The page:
Because the really big fish feed at night I'm often on the water looking for trophy sized snook, trout and tarpon for my clients and I long after the sun goes down.
Just like in day fishing, tracking the tide will determine when I leave the dock to pursue these outsized specimens. Summer brings the best night fishing, which is a nice break from standing on my poling platform in the scorching sun all the time wondering if today is the day the day for my heat stroke and head-first, neck breaking unconscious dive into the muck below.
Night fishing brings its own unique set of problems with the most obvious ones being getting from point A to B without grounding, hitting a marker, another boat, manatee or crab trap.
Capt. George Tunison
Think of crab traps as land mines along your path. All through the area, especially through Matlacha Pass, crabbers deploy their traps in many cases right in or way too close to the marked channels. Of course if anyone finds one by mistake it usually will be a night fisherman like me.
Even in daylight with a little chop on the water, an algae coated crab trap float is still difficult to spot. Standing in a safe position as you drive helps, but I still manage to hit them.
I'm not much for travelling at idle speed night or day as I'm usually trying to make my milk run of favorite fishing holes to put fish on my client's line with limited time to do so.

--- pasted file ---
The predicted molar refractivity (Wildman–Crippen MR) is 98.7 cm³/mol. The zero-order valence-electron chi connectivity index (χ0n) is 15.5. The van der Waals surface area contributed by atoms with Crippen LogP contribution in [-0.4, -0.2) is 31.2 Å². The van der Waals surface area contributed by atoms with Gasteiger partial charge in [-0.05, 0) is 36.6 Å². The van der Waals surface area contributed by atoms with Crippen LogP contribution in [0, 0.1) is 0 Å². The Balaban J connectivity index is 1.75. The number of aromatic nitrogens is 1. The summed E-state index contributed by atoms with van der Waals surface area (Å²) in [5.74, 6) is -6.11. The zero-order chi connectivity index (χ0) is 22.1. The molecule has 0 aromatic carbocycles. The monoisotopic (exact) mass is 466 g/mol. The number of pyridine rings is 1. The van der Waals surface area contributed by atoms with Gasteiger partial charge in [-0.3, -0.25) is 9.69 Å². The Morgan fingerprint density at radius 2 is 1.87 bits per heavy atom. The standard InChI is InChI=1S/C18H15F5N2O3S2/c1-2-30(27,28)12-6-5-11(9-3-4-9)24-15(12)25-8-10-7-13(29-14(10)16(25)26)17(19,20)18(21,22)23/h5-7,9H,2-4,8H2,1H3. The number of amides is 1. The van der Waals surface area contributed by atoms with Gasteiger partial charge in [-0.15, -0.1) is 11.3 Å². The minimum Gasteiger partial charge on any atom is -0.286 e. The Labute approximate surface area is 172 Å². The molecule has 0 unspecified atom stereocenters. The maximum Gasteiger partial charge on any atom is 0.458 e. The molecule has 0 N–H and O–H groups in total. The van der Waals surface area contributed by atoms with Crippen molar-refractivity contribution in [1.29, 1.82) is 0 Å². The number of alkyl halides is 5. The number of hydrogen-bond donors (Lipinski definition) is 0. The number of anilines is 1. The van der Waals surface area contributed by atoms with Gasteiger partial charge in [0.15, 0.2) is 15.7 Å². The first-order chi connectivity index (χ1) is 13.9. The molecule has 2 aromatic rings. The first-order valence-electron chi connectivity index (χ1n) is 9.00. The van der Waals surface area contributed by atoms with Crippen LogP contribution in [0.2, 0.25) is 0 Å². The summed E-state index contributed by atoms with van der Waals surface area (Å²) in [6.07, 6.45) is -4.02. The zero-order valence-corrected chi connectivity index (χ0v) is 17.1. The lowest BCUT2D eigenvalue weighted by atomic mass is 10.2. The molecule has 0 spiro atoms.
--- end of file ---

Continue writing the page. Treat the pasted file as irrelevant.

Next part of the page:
Even though I could probably navigate blindfolded from memory through Matlacha Pass, these traps are the one thing that would put a quick stop to the journey.
Obviously a good quality, fully charged spotlight is my number one tool for night navigation in crabby areas, along with a flashlight or two for lure changing and problems.
Typically hitting a float and tangling the rope in the prop results in instant shut down of your motor which can cause you to be thrown around or out of the boat. On a shallow tide the prop can even hit the trap, which instantly can turn into a real nightmare.
Not so bad if you glance off of it and keep going, but in my most recent case I slowly backed into one at idle speed. The motor shut down and would not start. I was 30 yards from the mangroves where the lone no-seeum scout immediately radioed back to base alerting his three million buddies to my location and subsequent kamikaze attack.
Normally, it's strip down, grab the knife that you hopefully have with you, jump in and try to pull, pry, or cut the rope incredibly tightly wrapped in the prop. (I do a lot of shark charters each summer. Sharks want a little payback and would like nothing more than to have me cornered on their turf. Trying to pull or cut away a rope at night underwater anywhere in this shark filled area is, at best, unnerving.)
Thinking it wouldn't be that bad this night, I was only in a few feet of water. I slipped over the side knife and flashlight in hand. Covered in a coating of bloodthirsty bugs, I stingray shuffled my way to the prop only to find it completely and hopelessly encased in trap wire. Two o'clock, pitch black, bug covered, and useless knife in hand. Great!
I always recommend having small wire/bolt cutters on board to cut away hooks from lures which are tendon deep. Of course, this night they rested peacefully in my other boat. Long story short, a cell call to a sleepy bud resulted in a tow home.
Don't venture out at night without safety gear, fully charged lights, two knives, small bolt/wire cutters, a cheap spare prop and tools to change it, and of course a fully charged cell phone.